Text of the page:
Wednesday, December 4, 2013


I think about Henry's birth a lot. At least once a day.

See, my heart and soul were born that day, too. My heart and soul for Conrad is bigger and stronger than ever, but something about the heart and soul we have for our babies. It's magic, and it's huge.

I wrote my birth story here. That's what happened. But there were pieces of that day (or four days) that I remember here and there, and I never want to forget them.

In no particular order:

When I was first admitted to the hospital, I had this one nurse, Sally, and her younger trainee, who's name I learned but forgot. It was Sally's duty to insert my IV. She searched my arm for a good vein in vain (I kill myself), so she put the IV into my hand. I remember that hurting more than anything else - more than contractions, more than the epidural, more than healing from the C-section. Because I was in labor for so long (over twenty hours), I had several different shifts of nurses. Sally finished her shift a couple hours after I was admitted (and got the IV from hell), then came back for another shift the next day while I was still in labor. The trauma of the IV was so overwhelming that when she came into the room the next day, I saw her and started crying, and when she left, asked for another nurse. It was nothing personal at all, but since she had been the one who had caused me pain, I felt really tense with her near. Now that it's over, I feel terribly rude for sending her away, but would probably do the same thing every time.

I got an epidural about four or five hours into induced labor, even though contractions weren't that bad. I can't honestly say I had a rough labor. I had a long one, but it never got too rough. I stopped feeling it pretty early.

After twenty hours of labor, no sleep, a traumatic IV experience, and anxiety over the whole idea of having a baby, the doctor told me I was probably going to have a C-section. Only, they didn't send me in for surgery and get it over with. They left me for four more hours to see if labor might progress (it didn't), and consequently, to let the fear sink in. I have never been more scared, even though I always told myself that C-section was a possibility since my mom had two. The sheer panic (literally, hyperventilating) became a problem in the OR, and even though I was strapped down, I was heaving too much. The anesthesiologist talked me through some of the scarier stuff until Conrad joined me, and he even promised me he could give me some anti-anxiety medicine, but only once the baby was out, so I had to remain calm until then. I forced Conrad to talk to me about an upcoming vacation, since talking about anything baby-related sent me right back into a panic. It took about fifteen minutes before Henry was born, and they lifted him up for us to see. But because I was laying down, I couldn't see him - only Conrad could. I never saw my baby fresh out of me, and I remember feeling sad about it. Once he was out, as promised, the anti-anxiety meds came in, even though I probably didn't even need them anymore. That is where I fade out. I don't really remember anything until we were back in our hospital room. Next time, if I have to have surgery, I want to stay calm so I can remember everything.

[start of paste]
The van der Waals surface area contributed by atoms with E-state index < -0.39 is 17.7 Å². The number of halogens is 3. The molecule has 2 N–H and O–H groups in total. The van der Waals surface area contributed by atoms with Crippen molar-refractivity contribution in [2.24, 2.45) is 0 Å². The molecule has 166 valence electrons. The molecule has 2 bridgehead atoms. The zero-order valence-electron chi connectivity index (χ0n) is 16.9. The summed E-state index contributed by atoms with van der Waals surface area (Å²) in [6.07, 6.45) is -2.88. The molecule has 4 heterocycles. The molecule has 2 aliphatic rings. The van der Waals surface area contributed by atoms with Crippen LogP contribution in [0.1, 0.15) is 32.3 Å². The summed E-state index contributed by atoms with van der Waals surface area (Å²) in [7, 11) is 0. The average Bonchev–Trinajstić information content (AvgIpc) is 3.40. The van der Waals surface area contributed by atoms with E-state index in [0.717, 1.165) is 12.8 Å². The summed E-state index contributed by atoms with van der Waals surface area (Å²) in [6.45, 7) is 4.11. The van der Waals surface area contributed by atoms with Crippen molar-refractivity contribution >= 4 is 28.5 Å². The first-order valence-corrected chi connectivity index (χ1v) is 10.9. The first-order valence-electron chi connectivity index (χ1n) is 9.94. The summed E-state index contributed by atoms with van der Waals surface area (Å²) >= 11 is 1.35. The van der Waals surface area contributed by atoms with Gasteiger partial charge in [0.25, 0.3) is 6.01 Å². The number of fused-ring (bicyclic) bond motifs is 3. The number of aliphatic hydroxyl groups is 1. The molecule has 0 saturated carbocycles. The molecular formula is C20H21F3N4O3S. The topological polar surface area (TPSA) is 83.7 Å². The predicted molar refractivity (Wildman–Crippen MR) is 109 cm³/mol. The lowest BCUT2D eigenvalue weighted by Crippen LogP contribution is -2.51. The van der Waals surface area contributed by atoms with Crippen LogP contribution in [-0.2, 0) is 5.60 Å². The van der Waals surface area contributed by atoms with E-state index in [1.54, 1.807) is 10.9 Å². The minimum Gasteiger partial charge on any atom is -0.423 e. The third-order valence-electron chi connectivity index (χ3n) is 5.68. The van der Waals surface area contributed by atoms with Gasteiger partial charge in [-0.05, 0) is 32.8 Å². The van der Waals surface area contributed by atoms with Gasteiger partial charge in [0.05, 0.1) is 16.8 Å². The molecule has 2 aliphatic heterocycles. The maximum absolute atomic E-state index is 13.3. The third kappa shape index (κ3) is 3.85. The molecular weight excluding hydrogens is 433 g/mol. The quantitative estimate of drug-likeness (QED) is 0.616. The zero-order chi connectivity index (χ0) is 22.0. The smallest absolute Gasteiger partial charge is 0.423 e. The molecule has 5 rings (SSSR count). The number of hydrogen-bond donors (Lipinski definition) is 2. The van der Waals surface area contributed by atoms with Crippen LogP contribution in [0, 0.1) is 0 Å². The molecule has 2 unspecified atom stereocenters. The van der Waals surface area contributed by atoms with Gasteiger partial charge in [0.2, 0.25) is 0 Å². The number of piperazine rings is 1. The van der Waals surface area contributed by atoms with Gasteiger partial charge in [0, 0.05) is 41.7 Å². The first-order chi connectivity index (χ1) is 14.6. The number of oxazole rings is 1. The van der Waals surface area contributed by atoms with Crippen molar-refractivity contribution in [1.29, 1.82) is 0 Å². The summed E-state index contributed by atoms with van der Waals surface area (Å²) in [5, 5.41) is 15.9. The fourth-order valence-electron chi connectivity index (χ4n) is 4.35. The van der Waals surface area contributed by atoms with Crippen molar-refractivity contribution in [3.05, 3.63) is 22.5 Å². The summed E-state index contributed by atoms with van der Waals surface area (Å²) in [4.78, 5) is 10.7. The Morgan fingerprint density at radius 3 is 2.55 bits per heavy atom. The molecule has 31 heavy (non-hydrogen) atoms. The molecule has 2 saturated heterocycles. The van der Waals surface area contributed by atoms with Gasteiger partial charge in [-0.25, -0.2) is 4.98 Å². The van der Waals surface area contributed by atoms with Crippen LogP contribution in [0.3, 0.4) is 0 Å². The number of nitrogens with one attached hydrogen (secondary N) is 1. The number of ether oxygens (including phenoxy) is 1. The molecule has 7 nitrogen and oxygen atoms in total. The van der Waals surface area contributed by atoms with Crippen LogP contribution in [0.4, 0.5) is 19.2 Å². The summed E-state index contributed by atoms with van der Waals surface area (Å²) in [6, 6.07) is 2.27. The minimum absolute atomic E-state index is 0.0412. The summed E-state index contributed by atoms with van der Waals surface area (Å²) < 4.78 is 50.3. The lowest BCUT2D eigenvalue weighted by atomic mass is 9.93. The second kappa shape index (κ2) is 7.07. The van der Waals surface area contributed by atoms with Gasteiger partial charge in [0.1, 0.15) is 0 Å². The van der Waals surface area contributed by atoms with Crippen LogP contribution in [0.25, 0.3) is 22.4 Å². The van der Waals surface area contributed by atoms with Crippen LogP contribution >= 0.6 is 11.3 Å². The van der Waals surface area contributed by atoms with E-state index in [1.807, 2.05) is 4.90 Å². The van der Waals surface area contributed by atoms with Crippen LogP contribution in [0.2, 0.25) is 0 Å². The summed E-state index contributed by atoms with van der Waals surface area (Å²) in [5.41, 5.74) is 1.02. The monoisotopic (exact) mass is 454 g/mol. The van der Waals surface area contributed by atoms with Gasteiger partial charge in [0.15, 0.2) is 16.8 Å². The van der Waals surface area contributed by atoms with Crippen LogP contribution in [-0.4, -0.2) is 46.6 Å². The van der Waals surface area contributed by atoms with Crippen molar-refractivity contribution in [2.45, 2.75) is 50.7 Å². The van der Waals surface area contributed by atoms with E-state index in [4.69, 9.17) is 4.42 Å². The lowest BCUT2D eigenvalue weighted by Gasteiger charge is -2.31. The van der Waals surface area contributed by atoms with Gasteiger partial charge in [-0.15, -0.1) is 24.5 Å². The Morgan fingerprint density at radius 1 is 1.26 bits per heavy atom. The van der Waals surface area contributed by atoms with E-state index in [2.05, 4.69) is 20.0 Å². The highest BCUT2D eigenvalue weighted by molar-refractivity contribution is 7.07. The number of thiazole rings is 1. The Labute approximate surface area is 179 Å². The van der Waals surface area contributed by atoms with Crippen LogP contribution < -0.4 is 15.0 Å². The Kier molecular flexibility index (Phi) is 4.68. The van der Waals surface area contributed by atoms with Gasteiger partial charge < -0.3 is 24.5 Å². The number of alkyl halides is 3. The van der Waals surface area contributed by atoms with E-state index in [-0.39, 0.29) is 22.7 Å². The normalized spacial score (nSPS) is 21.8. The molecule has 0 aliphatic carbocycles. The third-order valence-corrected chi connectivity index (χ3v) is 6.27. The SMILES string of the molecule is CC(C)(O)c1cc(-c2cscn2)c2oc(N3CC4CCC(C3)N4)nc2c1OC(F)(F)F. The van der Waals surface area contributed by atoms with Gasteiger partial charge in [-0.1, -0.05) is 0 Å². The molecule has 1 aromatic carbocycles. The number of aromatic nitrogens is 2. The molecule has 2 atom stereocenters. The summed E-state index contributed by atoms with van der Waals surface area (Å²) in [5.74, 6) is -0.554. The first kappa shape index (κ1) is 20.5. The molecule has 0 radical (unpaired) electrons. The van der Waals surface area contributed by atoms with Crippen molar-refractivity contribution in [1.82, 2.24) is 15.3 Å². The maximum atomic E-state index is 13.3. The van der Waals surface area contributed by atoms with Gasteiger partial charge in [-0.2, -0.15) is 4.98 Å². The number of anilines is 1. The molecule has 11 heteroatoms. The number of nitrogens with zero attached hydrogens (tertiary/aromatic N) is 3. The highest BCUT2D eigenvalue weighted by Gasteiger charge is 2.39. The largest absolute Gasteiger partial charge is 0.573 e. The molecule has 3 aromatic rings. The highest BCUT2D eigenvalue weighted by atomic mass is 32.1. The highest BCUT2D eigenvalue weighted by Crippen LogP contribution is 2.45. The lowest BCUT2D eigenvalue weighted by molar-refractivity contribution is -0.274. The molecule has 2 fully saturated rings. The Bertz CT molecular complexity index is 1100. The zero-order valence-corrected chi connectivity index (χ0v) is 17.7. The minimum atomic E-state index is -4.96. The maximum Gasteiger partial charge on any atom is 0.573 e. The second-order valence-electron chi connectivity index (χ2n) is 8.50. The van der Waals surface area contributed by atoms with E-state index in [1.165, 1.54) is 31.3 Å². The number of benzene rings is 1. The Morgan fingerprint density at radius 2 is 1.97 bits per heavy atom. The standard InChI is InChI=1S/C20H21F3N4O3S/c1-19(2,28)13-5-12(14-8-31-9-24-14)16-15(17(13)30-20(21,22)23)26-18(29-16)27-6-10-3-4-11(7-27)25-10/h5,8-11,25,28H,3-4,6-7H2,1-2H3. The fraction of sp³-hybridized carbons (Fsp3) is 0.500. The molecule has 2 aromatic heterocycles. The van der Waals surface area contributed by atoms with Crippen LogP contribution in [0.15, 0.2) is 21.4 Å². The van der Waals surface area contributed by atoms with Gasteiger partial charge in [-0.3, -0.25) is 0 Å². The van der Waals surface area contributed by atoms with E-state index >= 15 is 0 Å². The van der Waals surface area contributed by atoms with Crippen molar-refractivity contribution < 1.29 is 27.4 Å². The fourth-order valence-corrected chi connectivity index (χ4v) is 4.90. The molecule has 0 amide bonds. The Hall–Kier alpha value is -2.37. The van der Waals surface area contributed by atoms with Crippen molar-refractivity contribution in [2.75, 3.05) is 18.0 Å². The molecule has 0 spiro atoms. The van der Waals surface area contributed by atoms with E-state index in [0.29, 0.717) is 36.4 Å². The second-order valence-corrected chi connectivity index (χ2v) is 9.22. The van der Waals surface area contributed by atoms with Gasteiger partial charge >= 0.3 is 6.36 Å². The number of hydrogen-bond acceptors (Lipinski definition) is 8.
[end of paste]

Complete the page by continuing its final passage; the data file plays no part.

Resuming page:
Conrad tells me what it was like for my parents and brother, who were in the waiting room. Conrad wheeled Henry out in the little plastic cart, and my dad jumped up and said "There they are! They're here!" They were cautious and nervous and didn't want to get too close, and they followed Conrad to the hospital room. They all stood around and watched a nurse clean Henry.

Then, I remember how nervous I was to bring him home. We carried him into the bedroom, and I remember thinking, "I don't know how to take care of him here. I only know how to take care of him in the hospital!" I probably just felt safer with the nurses nearby in case I didn't know what to do, but that went away quickly. Those first days are so heavily instinctive, and there's such a magical cocktail of mama hormones that it's almost euphoric. I was so overjoyed with my new baby, and aside from some fears and insecurities related to breastfeeding, I never really second-guessed myself. I want to remember how confident I was in my ability to mother.

I remember in those early days, trying so hard to remember every single thing. I was so scared of forgetting how beautiful (seriously, I wept at the sight of him) my baby was, and the noises he made and how light he was and how his skin was wrinkly and soft and his legs were so froggy and skinny. I tried to write stuff in my journal and take tons of pictures, but I'm sure I've already forgotten some stuff. Which is why, I guess, I wrote this post.

1 comment:

  1. I love the pic of the three of you on Birth day. How awesome would it be if children remembered their existence, instead of always being reminded that they "forgot" their childhood. Raise the baby (and self) (and each other) like we can recall our own lives, especially the best moments. If it was good it would be easier to acknowledge. I love you. Tante T.


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